Tag Archives: Johnny Storm

Fantastic Family Day

Up here in Canada, and more specifically in Ontario, yesterday was Family Day!  It’s a made up, but much appreciated, holiday to celebrate how great it is to have a family.  I spent the day playing boardgames with my friends and pressing ignore whenever my parents called.  (Just kidding. My parents didn’t call at all. ((They called the day before.)))  Anyhoo, this got me thinking that I should show some love to Marvel’s first family – The Fantastic Four.

As a delicious bonus, I’ve had a running argument with a guy at work about whether the Fantastic Four suck or not.  This is my opportunity to rebut him in public and in writing.  So Adam, you better read this one.  I also think they get a bit of a bad rap in general anyway.

To be honest, I think they’re kind of a hard concept to pull off well.  Reed Richards needs to prove to the world that he’s all super smart, so he builds a rocket and launches it before it’s ready.  Because he’s a supergenius, he launches it with himself, his girlfriend, his girlfriend’s brother, and his best friend inside.  The rocket gets bombarded with cosmic rays and instead of them all getting cancer they get super powers!  Reed becomes Mr. Fantastic with the power to stretch his body as if it were made of rubber.  His girlfriend, Sue Storm, becomes the Invisible Woman and she can turn invisible and make invisible force fields.  Her brother Johnny can set himself on fire so he becomes the Human Torch.  Ben Grimm, Reed’s buddy and pilot, becomes a rocky, orange Thing.  And, instead of seeking medical help of any kind, they become The Fantastic Four.

What sets them apart, and I know this is somewhat clichéd, is the fact that they are a family first and a team second.  Reed uses his super smarts to invent junk and let them live a super cushy life in the top floors of the Baxter Building. When monsters and aliens attack, they decide to use their powers to save the day.  Mainly because it gave the rest of the team something to do.  That stuff is just there to draw readers in.  Really, the book is about how they interact with each other.

This can be really tough to showcase properly.  Some writers make it too nicey nice, where they all get along way too well.  Other writers treat them more like roommates.  The best, though, are able to show them act like a real family.  Sometimes Reed gets so busy in his lab that he forgets about Sue and their two kids (Franklin and Valeria). Sue, on the other hand, can be tempted by the fiery passions of other men like Namor The Submariner.  Ben and Johnny play pranks on each other, and can be downright cruel.  But, when the chips are down, they always come to each other’s aid.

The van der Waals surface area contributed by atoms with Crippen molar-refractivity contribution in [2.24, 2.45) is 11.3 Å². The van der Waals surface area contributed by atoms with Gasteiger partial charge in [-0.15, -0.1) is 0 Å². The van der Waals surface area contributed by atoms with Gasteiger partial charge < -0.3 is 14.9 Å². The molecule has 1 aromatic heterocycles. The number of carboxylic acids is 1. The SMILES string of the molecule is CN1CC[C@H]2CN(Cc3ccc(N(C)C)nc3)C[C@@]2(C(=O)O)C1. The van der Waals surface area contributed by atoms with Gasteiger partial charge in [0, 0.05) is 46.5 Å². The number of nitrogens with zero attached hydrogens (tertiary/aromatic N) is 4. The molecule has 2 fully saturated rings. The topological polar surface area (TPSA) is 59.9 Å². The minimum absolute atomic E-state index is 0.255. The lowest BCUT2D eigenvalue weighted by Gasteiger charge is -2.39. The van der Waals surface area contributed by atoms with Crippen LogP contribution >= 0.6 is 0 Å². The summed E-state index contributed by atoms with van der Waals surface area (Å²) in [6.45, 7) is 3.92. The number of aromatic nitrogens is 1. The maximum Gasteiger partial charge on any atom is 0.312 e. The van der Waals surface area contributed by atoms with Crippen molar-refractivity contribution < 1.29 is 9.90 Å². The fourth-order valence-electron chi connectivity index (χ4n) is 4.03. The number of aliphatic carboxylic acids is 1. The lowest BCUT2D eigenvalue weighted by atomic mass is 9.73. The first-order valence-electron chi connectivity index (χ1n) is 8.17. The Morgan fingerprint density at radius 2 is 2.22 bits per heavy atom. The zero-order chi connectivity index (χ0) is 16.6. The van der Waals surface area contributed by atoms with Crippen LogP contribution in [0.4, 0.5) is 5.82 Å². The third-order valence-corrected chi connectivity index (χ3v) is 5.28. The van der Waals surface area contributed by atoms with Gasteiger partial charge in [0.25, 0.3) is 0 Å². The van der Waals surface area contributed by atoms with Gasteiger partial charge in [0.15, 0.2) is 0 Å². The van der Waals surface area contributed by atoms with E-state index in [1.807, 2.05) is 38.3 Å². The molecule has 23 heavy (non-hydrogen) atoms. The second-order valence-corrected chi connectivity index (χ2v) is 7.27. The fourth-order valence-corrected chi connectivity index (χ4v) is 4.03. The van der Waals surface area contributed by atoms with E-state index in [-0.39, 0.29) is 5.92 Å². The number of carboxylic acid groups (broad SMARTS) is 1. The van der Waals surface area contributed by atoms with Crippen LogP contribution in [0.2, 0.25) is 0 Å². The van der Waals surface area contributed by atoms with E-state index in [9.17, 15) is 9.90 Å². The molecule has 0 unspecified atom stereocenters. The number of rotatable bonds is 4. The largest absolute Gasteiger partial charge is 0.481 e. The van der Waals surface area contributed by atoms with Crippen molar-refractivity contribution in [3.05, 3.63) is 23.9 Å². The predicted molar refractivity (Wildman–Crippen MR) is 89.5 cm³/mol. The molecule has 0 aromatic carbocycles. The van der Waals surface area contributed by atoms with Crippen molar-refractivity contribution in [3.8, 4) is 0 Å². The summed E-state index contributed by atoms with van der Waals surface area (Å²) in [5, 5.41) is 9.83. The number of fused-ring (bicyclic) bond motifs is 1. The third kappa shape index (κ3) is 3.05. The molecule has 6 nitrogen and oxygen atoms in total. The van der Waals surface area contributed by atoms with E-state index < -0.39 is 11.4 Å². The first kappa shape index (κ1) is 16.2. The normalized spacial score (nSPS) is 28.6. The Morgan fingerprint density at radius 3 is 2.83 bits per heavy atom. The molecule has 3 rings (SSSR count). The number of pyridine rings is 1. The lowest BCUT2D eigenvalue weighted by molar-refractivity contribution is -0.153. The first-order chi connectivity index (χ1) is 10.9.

Something else that sets them apart from a more typical team book like The Justice League or The Avengers is the fact that they’re not your typical superheroes.  Often, the comic is more like an adventure.  They don’t really fight crime, but they go to other dimensions like the Negative Zone, or repel alien invasions like the Skrulls.  The first time they fought the Skrulls, Reed hypnotized them into shape shifting into cows and forgetting that they were ever anything but cows.  It’s a fairly creative, if somewhat cruel, way to solve that problem.

It’s also the comic that gave us Galactus, The Silver Surfer, Doctor Doom, The Inhumans, The Black Panther, The Kree and the Fantasticar.  And those are all in the first 65 issues.  They’ve just passed issue 600 and have been a cornerstone of the Marvel Universe through all of that.  They’ve gone through some changes: Thing was replaced by She Hulk for awhile, and a lady Skrull joined the team around this one time that Reed died.  (He got better.)  The whole team was replaced for two issues by the coolest four person line up Marvel could cram together: Spider-Man, The Hulk, Ghost Rider and Wolverine.  The issues kind of suck, but the very thought of it got my blood pumping when I was in grade 8.  Who am I kidding?  It still does.

Currently, Jonathan Hickman is doing wonders for the team.  His first couple of arcs in particular did a really great job of balancing the sci-fi action with some tender family moments.  I highly recommend it.

THAT IS ALL.

Graham Becksted was once bombarded by cosmic rays but all he got was this lousy t-shirt.  He is the author of Graham’s Grumbles the second blog by that name that is listed in Google results when you search for Graham’s Grumbles.  If you would like to be his 52nd follower (thank you, bots), he can be followed on Twitter @GrahamBecksted.

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